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Re: QUESTION: Access Keys

for

From: Jon Gunderson
Date: Sep 29, 2001 12:00AM


Laura,
One example of documenting Accesskey on a web site can be found at:
http://www.w3.org/WAI/References/QuickTips/qtform.htm

I also suggest you consider underlining characters that are associated with
the control/link and the access key. This a windows convention for showing
short cuts.
Jon

At 11:39 AM 9/28/2001 -0400, Joel Ward wrote:
>Hi Laura,
>
>Accesskeys are not necessary for Section 508, but they are good for
>accessibility/usability. So is tabindex. They work in MSIE 4.0+ and
>Netscape 6.0+.
>
>I would suggest that you summarize the access keys somewhere prominent on
>the site, not just by using an underline. The underline is generally not
>recognizable by assistive technology.
>
>You may want to include a help section if the keys are common on many pages,
>or just summarize them at the top of the form if they apply just to that
>page.
>
>Some notes:
>
>1) In your code, make sure to write the all attributes like this, without
>spaces and including double quotes:
> type="text"
> accesskey="L"
> tabindex="3"
>
>Using spaces between the equal sign and the values may cause problems with
>some browsers/assistive technology. Also, don't include hard returns in the
>code within an attribute in a tag. That doesn't validate either. For
>example, this validates:
> <input title="This is a test">
>but this does not:
> <input title="This is a
> test">
>
>2) Don't use the same accesskey more than once on a page. Use each letter
>only once. (You used F, L, and A twice on your included example.) Also, be
>careful not to redefine standard letters/numbers that are used by the
>operating system. This may confuse users.
>
>Using the label tag is a good idea. The AT should read the label of the
>field if you use the following format:
> <label for="test">Test Field</label>
> <input type="text" accesskey="T" tabindex="1">
>No need to use accesskey in the label tag.
>
>3) The ALT attribute is not officially part of the INPUT tag. So, your
>example with the ALT will most likely not work. Instead, you can use the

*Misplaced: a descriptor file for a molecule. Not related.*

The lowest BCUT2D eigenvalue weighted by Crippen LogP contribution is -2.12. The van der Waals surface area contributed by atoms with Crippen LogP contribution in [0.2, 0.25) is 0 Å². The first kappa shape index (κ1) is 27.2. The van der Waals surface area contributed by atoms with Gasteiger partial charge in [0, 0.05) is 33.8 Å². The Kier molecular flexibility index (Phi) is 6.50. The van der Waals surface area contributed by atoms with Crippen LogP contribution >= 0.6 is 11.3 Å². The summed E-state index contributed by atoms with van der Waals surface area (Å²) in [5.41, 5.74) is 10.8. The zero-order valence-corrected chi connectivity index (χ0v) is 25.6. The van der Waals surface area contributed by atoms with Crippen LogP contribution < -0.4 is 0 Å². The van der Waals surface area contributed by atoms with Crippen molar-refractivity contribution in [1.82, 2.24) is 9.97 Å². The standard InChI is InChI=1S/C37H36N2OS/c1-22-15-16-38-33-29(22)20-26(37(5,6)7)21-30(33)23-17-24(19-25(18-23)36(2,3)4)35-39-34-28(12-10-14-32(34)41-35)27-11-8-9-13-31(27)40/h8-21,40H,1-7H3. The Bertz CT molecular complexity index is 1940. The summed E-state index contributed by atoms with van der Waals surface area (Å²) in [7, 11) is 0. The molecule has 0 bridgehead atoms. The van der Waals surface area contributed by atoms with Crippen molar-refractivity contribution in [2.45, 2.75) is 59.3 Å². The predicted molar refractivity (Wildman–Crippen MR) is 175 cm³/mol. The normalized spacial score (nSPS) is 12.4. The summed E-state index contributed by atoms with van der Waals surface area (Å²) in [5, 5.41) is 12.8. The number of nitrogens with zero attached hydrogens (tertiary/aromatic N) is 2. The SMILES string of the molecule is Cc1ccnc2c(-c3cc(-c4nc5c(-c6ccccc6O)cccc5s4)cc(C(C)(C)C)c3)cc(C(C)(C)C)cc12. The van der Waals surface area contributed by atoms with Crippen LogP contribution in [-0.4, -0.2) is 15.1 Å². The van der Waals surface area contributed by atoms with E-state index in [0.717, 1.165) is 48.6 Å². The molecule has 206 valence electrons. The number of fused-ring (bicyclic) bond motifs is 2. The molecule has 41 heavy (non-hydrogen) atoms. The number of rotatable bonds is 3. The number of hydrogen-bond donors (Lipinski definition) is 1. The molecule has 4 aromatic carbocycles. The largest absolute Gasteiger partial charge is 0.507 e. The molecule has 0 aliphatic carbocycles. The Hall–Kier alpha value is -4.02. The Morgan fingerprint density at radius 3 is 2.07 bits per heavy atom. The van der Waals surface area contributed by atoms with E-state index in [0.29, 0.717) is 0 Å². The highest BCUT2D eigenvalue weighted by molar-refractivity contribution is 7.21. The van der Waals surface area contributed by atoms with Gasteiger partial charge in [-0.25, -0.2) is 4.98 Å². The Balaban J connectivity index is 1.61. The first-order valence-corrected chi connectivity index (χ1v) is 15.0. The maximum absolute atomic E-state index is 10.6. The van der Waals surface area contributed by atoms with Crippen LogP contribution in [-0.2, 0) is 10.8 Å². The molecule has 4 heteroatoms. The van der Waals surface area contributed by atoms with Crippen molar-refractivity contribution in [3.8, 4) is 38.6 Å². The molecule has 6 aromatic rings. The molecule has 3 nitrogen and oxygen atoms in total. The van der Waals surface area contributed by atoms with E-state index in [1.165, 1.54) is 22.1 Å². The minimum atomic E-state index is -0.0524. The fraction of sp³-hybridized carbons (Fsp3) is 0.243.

>TITLE attribute with many tags. Example:
> <input type="text" title="Please enter your last name so we know how to
>address your responses. (Access Key: L)" accesskey="L" id="lname"
>tabindex="3">
>
>Check out Index Dot HTML for more reference on these tags:
> http://www.blooberry.com/indexdot/html/
>
>Joel
>
>----- Original Message -----
>From: "Schoppa, Laura" < <EMAIL REMOVED> >
>To: < <EMAIL REMOVED> >
>Sent: Friday, September 28, 2001 9:42 AM
>Subject: QUESTION: Access Keys
>
>
> > Hello -
> >
> > I understand that adding Access Keys to navigate around a page is
>considered
> > a good idea for making accessible pages.
> >
> > My question is: How do you let the user know that, for example, ALT + L
>(if
> > this is the keystroke combination assigned to go to a field in a form to
> > fill out one's last name - see attached) - will take them to a certain
> > location?
> >
> > Are Access Keys necessary to implement to be in compliance with 508?
> >
> > Is it a good idea to give the user a page of Access Keystroke combinations
> > to get around a site in general? Are there any good examples out there of
> > sites that employ Access Keys effectively?
> >
> > thanks for any info! <<form.htm>>
> >
> > Laura Schoppa
> > Graphic Designer / Web Developer
> > SI Enterprise Consulting Corp.
> >
> > Office: 703-905-1687
> >
> >
> >
Jon Gunderson, Ph.D., ATP
Coordinator of Assistive Communication and Information Technology
Division of Rehabilitation - Education Services
MC-574
College of Applied Life Studies
University of Illinois at Urbana/Champaign
1207 S. Oak Street, Champaign, IL 61820
Voice: (217) 244-5870
Fax: (217) 333-0248
E-mail: <EMAIL REMOVED>
WWW: http://www.staff.uiuc.edu/~jongund
WWW: http://www.w3.org/wai/ua